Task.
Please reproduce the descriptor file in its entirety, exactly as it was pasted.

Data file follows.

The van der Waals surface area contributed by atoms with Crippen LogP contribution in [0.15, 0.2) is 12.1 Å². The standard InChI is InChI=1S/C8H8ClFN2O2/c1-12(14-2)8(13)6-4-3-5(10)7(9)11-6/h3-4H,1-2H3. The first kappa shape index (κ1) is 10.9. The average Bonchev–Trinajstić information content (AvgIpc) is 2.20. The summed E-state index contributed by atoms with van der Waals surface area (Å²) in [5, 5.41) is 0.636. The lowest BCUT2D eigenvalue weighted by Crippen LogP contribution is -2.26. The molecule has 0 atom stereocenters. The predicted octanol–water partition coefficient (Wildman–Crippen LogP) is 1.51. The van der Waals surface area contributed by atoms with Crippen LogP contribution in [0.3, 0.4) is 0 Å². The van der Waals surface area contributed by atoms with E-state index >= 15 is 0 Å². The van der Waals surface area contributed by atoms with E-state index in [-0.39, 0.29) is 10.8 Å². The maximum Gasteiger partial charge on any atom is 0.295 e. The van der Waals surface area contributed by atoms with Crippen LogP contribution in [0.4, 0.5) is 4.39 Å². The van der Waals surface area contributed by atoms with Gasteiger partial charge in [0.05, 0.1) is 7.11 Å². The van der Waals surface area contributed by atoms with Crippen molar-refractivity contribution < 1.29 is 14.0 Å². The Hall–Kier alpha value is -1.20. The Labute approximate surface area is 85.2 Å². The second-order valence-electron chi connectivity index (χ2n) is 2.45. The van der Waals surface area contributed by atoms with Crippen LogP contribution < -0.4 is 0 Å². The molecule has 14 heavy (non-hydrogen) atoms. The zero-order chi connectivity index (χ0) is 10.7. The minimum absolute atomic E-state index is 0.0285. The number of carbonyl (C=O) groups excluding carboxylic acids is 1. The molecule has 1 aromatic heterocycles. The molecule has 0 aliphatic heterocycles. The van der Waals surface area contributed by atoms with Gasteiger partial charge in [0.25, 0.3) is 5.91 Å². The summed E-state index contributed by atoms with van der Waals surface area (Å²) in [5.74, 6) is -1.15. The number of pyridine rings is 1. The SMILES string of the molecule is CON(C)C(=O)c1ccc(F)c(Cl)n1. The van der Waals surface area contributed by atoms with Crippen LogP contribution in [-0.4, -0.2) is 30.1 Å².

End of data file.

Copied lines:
The van der Waals surface area contributed by atoms with Crippen LogP contribution in [0.15, 0.2) is 12.1 Å². The standard InChI is InChI=1S/C8H8ClFN2O2/c1-12(14-2)8(13)6-4-3-5(10)7(9)11-6/h3-4H,1-2H3. The first kappa shape index (κ1) is 10.9. The average Bonchev–Trinajstić information content (AvgIpc) is 2.20. The summed E-state index contributed by atoms with van der Waals surface area (Å²) in [5, 5.41) is 0.636. The lowest BCUT2D eigenvalue weighted by Crippen LogP contribution is -2.26. The molecule has 0 atom stereocenters. The predicted octanol–water partition coefficient (Wildman–Crippen LogP) is 1.51. The van der Waals surface area contributed by atoms with Crippen LogP contribution in [0.3, 0.4) is 0 Å². The van der Waals surface area contributed by atoms with E-state index >= 15 is 0 Å². The van der Waals surface area contributed by atoms with E-state index in [-0.39, 0.29) is 10.8 Å². The maximum Gasteiger partial charge on any atom is 0.295 e. The van der Waals surface area contributed by atoms with Crippen LogP contribution in [0.4, 0.5) is 4.39 Å². The van der Waals surface area contributed by atoms with Gasteiger partial charge in [0.05, 0.1) is 7.11 Å². The van der Waals surface area contributed by atoms with Crippen molar-refractivity contribution < 1.29 is 14.0 Å². The Hall–Kier alpha value is -1.20. The Labute approximate surface area is 85.2 Å². The second-order valence-electron chi connectivity index (χ2n) is 2.45. The van der Waals surface area contributed by atoms with Crippen LogP contribution < -0.4 is 0 Å². The molecule has 14 heavy (non-hydrogen) atoms. The zero-order chi connectivity index (χ0) is 10.7. The minimum absolute atomic E-state index is 0.0285. The number of carbonyl (C=O) groups excluding carboxylic acids is 1. The molecule has 1 aromatic heterocycles. The molecule has 0 aliphatic heterocycles. The van der Waals surface area contributed by atoms with Gasteiger partial charge in [0.25, 0.3) is 5.91 Å². The summed E-state index contributed by atoms with van der Waals surface area (Å²) in [5.74, 6) is -1.15. The number of pyridine rings is 1. The SMILES string of the molecule is CON(C)C(=O)c1ccc(F)c(Cl)n1. The van der Waals surface area contributed by atoms with Crippen LogP contribution in [-0.4, -0.2) is 30.1 Å².